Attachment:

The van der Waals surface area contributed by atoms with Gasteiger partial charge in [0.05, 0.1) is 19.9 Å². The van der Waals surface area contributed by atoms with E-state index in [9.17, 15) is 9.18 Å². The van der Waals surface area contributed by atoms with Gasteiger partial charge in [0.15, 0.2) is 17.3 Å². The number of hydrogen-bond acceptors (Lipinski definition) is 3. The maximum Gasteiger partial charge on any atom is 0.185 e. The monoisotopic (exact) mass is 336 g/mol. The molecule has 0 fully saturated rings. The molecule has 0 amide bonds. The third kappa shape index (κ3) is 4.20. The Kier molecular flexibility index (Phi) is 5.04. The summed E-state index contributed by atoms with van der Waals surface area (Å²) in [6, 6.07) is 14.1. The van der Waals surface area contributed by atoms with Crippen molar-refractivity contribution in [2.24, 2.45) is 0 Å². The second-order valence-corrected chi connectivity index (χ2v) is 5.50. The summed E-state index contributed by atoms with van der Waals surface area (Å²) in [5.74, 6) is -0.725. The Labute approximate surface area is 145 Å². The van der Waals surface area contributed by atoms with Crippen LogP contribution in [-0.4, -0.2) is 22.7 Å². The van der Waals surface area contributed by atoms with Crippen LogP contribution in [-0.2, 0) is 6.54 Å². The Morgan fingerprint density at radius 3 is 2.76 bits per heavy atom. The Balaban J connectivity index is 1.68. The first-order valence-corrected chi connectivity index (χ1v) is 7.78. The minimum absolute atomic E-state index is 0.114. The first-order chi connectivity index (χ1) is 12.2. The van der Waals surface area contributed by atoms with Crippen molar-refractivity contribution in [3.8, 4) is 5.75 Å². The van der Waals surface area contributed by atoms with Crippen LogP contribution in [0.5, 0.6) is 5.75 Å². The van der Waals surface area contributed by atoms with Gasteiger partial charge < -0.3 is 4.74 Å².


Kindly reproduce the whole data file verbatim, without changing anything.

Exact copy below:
The van der Waals surface area contributed by atoms with Gasteiger partial charge in [0.05, 0.1) is 19.9 Å². The van der Waals surface area contributed by atoms with E-state index in [9.17, 15) is 9.18 Å². The van der Waals surface area contributed by atoms with Gasteiger partial charge in [0.15, 0.2) is 17.3 Å². The number of hydrogen-bond acceptors (Lipinski definition) is 3. The maximum Gasteiger partial charge on any atom is 0.185 e. The monoisotopic (exact) mass is 336 g/mol. The molecule has 0 fully saturated rings. The molecule has 0 amide bonds. The third kappa shape index (κ3) is 4.20. The Kier molecular flexibility index (Phi) is 5.04. The summed E-state index contributed by atoms with van der Waals surface area (Å²) in [6, 6.07) is 14.1. The van der Waals surface area contributed by atoms with Crippen molar-refractivity contribution in [2.24, 2.45) is 0 Å². The second-order valence-corrected chi connectivity index (χ2v) is 5.50. The summed E-state index contributed by atoms with van der Waals surface area (Å²) in [5.74, 6) is -0.725. The Labute approximate surface area is 145 Å². The van der Waals surface area contributed by atoms with Crippen LogP contribution in [-0.4, -0.2) is 22.7 Å². The van der Waals surface area contributed by atoms with Crippen LogP contribution in [-0.2, 0) is 6.54 Å². The Morgan fingerprint density at radius 3 is 2.76 bits per heavy atom. The Balaban J connectivity index is 1.68. The first-order valence-corrected chi connectivity index (χ1v) is 7.78. The minimum absolute atomic E-state index is 0.114. The first-order chi connectivity index (χ1) is 12.2. The van der Waals surface area contributed by atoms with Crippen molar-refractivity contribution in [3.8, 4) is 5.75 Å². The van der Waals surface area contributed by atoms with Crippen LogP contribution in [0.5, 0.6) is 5.75 Å². The van der Waals surface area contributed by atoms with Gasteiger partial charge < -0.3 is 4.74 Å².